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Film Festival
The San Diego Film Festival is a five-day international film festival that takes place annually in San Diego, California and is produced by the non-profit San Diego Film Foundation. Held in September in San Diego’s Gaslamp Quarter and La Jolla, the festival is a showcase for independent filmmakers. The festival features competitive juried categories including narrative feature films, short films and documentary films, Native American and Music for Film. read more
The San Diego Film Festival is a five-day international film festival that takes place annually in San Diego, California and is produced by the non-profit San Diego Film Foundation. Held in September in San Diego’s Gaslamp Quarter and La Jolla, the festival is a showcase for independent filmmakers. The festival features competitive juried categories including narrative feature films, short films and documentary films, Native American and Music for Film. read more
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Wells Fargo signs deal with San Diego Film Festival With a new infusion of capital as well as changes to its leadership, the 2012 San Diego Film Festival has expanded its venue and has put together a slate of high-profile indie pics.The expansion helped bring more talent to the fest, according to fest chairman DaleStrack. Running Sept. 26-30, fest will screen slate includes headline films “The Oranges” (featuring Hugh Laurie, Leighton Meester, Catherine Keener), the Dustin Hoffman-helmed “Quartet” (with Maggie Smith, Michael Gambon and Billy Connolly) and comedy “Seven Psychopaths” (featuring Colin Farrell, Woody Harrelson and Sam Rockwell). World preems include thiller “Red Line” and “The Story of Luke.”Sweeping changes were made after the 2011 fest, most notably with a new board of directors led by Strack. Though the fest had been run since 2001 by co-creators Robin Laatz and Karl Kozak, the five-member board was brought in to bring greater business and financial expertise to the fest’s development.“They did a great job building the fest over a decade and left us with an amazing foundation. They came to us, however, because they were looking to grow [the fest] to its full potential,” Strack said. “They didn’t quite have the wherewithal financially and business-wise at that point.”In light of that, the fest pursued bigger sponsorships with brands such as Wells Fargo, BMW and Arclight Cinemas, found more investors and worked with nonprofit org Patron of the Arts for additional funding. The board also courted local media and the San Diego Mayor’s Office to expand the fest’s exposure. Strack believes the value of the cash and contributions amounts to “hundreds of thousands of dollars” more for the 2012 event.Crucially, this growth helped launch the expansion of the fest from one venue — the Reading Theater in the Gaslamp Quarter — to two, with the addition of the Museum of Contemporary Art — La Jolla’s Sherwood Auditorium this year. 11/2014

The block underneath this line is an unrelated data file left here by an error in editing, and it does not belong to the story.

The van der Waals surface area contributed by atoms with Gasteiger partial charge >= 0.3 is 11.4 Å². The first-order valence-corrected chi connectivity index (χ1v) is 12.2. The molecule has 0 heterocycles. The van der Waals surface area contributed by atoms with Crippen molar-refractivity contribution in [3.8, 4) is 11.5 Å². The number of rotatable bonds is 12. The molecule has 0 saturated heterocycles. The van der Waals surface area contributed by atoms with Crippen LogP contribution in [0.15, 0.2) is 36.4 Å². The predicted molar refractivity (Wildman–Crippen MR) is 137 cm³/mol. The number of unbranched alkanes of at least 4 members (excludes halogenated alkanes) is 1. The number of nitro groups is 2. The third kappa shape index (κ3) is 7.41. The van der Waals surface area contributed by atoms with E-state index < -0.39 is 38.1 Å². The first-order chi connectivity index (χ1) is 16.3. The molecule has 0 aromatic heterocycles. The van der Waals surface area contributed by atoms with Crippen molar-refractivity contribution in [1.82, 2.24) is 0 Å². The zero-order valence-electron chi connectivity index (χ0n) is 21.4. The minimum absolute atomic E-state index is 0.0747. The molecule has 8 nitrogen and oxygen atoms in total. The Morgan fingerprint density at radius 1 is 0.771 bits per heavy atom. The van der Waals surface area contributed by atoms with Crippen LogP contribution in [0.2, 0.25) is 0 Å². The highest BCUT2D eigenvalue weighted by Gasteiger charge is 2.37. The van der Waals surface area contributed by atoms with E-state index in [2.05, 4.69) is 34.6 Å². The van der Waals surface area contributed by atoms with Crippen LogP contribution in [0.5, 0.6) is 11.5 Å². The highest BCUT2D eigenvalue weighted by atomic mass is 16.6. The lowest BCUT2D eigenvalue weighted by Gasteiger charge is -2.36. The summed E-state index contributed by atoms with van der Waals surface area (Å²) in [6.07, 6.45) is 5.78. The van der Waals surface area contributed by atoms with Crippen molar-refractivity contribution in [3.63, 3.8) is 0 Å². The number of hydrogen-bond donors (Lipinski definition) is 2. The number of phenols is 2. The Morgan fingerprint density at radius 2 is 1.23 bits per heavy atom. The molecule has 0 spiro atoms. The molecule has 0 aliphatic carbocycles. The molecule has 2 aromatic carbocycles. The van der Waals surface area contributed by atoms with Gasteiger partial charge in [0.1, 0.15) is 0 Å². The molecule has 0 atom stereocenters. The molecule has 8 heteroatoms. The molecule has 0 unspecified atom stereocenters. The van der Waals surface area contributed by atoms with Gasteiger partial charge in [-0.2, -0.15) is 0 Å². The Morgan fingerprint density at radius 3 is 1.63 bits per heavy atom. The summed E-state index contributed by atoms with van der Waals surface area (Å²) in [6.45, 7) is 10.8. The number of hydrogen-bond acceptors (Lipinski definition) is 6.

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BMW sponsors San Diego Film Festival With a new infusion of capital as well as changes to its leadership, the 2012 San Diego Film Festival has expanded its venue and has put together a slate of high-profile indie pics.The expansion helped bring more talent to the fest, according to fest chairman DaleStrack. Running Sept. 26-30, fest will screen slate includes headline films “The Oranges” (featuring Hugh Laurie, Leighton Meester, Catherine Keener), the Dustin Hoffman-helmed “Quartet” (with Maggie Smith, Michael Gambon and Billy Connolly) and comedy “Seven Psychopaths” (featuring Colin Farrell, Woody Harrelson and Sam Rockwell). World preems include thiller “Red Line” and “The Story of Luke.”Sweeping changes were made after the 2011 fest, most notably with a new board of directors led by Strack. Though the fest had been run since 2001 by co-creators Robin Laatz and Karl Kozak, the five-member board was brought in to bring greater business and financial expertise to the fest’s development.“They did a great job building the fest over a decade and left us with an amazing foundation. They came to us, however, because they were looking to grow [the fest] to its full potential,” Strack said. “They didn’t quite have the wherewithal financially and business-wise at that point.”In light of that, the fest pursued bigger sponsorships with brands such as Wells Fargo, BMW and Arclight Cinemas, found more investors and worked with nonprofit org Patron of the Arts for additional funding. The board also courted local media and the San Diego Mayor’s Office to expand the fest’s exposure. Strack believes the value of the cash and contributions amounts to “hundreds of thousands of dollars” more for the 2012 event.Crucially, this growth helped launch the expansion of the fest from one venue — the Reading Theater in the Gaslamp Quarter — to two, with the addition of the Museum of Contemporary Art — La Jolla’s Sherwood Auditorium this year. 11/2014

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